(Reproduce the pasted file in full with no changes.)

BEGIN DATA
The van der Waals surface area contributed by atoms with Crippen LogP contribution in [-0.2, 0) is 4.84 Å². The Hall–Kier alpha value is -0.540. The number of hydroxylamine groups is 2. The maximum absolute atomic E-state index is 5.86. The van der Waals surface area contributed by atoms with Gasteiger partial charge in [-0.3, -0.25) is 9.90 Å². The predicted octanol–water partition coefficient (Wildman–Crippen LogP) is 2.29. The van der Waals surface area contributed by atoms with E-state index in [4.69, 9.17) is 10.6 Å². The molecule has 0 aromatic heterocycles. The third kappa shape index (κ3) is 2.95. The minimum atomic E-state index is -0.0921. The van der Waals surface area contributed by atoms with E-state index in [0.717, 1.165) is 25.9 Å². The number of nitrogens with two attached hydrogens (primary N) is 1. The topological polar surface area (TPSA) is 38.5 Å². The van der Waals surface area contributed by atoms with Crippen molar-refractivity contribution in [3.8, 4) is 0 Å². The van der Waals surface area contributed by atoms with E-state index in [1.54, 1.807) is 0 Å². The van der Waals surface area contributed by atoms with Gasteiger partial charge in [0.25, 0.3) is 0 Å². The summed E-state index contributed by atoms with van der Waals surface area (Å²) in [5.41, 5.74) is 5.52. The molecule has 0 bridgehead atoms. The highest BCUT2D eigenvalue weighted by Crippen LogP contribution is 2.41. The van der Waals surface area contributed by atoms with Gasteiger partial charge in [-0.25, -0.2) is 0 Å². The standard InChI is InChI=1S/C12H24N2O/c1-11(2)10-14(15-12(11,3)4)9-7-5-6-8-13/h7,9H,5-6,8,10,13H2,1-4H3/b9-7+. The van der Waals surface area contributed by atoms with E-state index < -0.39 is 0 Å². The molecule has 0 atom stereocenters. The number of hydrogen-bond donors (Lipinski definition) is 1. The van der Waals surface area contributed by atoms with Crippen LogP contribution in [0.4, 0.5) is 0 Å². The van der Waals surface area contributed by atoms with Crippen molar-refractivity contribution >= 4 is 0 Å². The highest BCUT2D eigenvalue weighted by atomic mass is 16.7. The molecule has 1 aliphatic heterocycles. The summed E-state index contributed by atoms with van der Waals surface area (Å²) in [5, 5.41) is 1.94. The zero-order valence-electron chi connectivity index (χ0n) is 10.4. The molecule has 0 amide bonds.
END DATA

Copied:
The van der Waals surface area contributed by atoms with Crippen LogP contribution in [-0.2, 0) is 4.84 Å². The Hall–Kier alpha value is -0.540. The number of hydroxylamine groups is 2. The maximum absolute atomic E-state index is 5.86. The van der Waals surface area contributed by atoms with Gasteiger partial charge in [-0.3, -0.25) is 9.90 Å². The predicted octanol–water partition coefficient (Wildman–Crippen LogP) is 2.29. The van der Waals surface area contributed by atoms with E-state index in [4.69, 9.17) is 10.6 Å². The molecule has 0 aromatic heterocycles. The third kappa shape index (κ3) is 2.95. The minimum atomic E-state index is -0.0921. The van der Waals surface area contributed by atoms with E-state index in [0.717, 1.165) is 25.9 Å². The number of nitrogens with two attached hydrogens (primary N) is 1. The topological polar surface area (TPSA) is 38.5 Å². The van der Waals surface area contributed by atoms with Crippen molar-refractivity contribution in [3.8, 4) is 0 Å². The van der Waals surface area contributed by atoms with E-state index in [1.54, 1.807) is 0 Å². The van der Waals surface area contributed by atoms with Gasteiger partial charge in [0.25, 0.3) is 0 Å². The summed E-state index contributed by atoms with van der Waals surface area (Å²) in [5.41, 5.74) is 5.52. The molecule has 0 bridgehead atoms. The highest BCUT2D eigenvalue weighted by Crippen LogP contribution is 2.41. The van der Waals surface area contributed by atoms with Gasteiger partial charge in [-0.25, -0.2) is 0 Å². The standard InChI is InChI=1S/C12H24N2O/c1-11(2)10-14(15-12(11,3)4)9-7-5-6-8-13/h7,9H,5-6,8,10,13H2,1-4H3/b9-7+. The van der Waals surface area contributed by atoms with E-state index < -0.39 is 0 Å². The molecule has 0 atom stereocenters. The number of hydrogen-bond donors (Lipinski definition) is 1. The van der Waals surface area contributed by atoms with Crippen LogP contribution in [0.4, 0.5) is 0 Å². The van der Waals surface area contributed by atoms with Crippen molar-refractivity contribution >= 4 is 0 Å². The highest BCUT2D eigenvalue weighted by atomic mass is 16.7. The molecule has 1 aliphatic heterocycles. The summed E-state index contributed by atoms with van der Waals surface area (Å²) in [5, 5.41) is 1.94. The zero-order valence-electron chi connectivity index (χ0n) is 10.4. The molecule has 0 amide bonds.